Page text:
The US Army appears to be charting a new course for its artillery forces, with a growing emphasis on mobility and automation.

General James Rainey, head of Army Futures Command, made waves at an Association of the US Army (AUSA) symposium last Wednesday, March 27, suggesting that towed artillery systems have reached their peak effectiveness.

This statement signals a potential paradigm shift, prioritizing faster-deploying and potentially crewless options.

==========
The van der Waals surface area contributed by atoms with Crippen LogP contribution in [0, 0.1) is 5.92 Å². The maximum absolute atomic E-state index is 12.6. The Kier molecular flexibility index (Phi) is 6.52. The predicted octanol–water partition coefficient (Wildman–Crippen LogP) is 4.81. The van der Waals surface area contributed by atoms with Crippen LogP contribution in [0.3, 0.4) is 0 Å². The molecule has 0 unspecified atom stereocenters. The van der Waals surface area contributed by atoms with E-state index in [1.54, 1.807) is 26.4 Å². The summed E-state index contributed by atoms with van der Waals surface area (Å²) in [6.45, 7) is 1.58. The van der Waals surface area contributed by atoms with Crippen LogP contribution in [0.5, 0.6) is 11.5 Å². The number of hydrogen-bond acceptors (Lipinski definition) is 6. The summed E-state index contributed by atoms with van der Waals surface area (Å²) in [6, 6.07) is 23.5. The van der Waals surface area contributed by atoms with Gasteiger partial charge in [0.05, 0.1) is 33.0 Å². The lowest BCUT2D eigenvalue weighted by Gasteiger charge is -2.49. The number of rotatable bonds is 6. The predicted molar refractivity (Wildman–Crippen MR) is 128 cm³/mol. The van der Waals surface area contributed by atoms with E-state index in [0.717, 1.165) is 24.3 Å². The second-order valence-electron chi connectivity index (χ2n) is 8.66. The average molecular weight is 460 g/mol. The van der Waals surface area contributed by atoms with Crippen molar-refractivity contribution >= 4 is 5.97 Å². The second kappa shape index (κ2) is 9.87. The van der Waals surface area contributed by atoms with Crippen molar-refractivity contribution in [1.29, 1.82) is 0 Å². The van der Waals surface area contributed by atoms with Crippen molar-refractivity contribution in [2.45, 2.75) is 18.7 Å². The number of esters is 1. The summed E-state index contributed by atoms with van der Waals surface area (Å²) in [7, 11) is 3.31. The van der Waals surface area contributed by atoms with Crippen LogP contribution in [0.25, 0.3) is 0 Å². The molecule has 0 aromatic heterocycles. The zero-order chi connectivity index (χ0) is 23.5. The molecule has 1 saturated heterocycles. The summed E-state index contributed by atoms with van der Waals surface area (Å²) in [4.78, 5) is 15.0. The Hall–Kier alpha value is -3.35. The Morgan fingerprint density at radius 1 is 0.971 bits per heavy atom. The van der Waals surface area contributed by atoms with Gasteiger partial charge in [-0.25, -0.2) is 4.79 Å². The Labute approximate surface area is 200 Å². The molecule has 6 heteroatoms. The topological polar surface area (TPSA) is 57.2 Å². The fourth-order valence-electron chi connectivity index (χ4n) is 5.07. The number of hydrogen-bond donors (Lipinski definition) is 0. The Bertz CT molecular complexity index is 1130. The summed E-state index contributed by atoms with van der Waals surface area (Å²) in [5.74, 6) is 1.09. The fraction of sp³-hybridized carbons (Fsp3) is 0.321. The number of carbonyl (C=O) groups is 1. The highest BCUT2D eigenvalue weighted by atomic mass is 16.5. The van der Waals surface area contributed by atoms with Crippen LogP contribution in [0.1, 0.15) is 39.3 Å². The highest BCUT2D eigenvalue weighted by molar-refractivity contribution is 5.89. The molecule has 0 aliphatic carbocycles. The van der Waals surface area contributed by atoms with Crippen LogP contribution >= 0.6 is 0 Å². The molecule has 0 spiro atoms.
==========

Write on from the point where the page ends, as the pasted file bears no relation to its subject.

The Drawbacks of Towed Artillery

Traditionally, the US Army has relied on a mix of towed and self-propelled artillery. Towed systems, like the M119A3 howitzer, offer advantages in terms of cost and transportability.

But here’s the skinny: towed artillery, while easy on the pocket and a breeze to ship out, comes with a hitch.

You’re sitting ducks every time you set up or pack these behemoths.

This “displacement time,” as the brass calls it, is a killer in the high-stakes poker game of modern warfare, especially if you’re staring down the barrel at a near-peer heavyweight.

Speed and ghost-like agility are king, leaving the slow and the ponderous eating dust.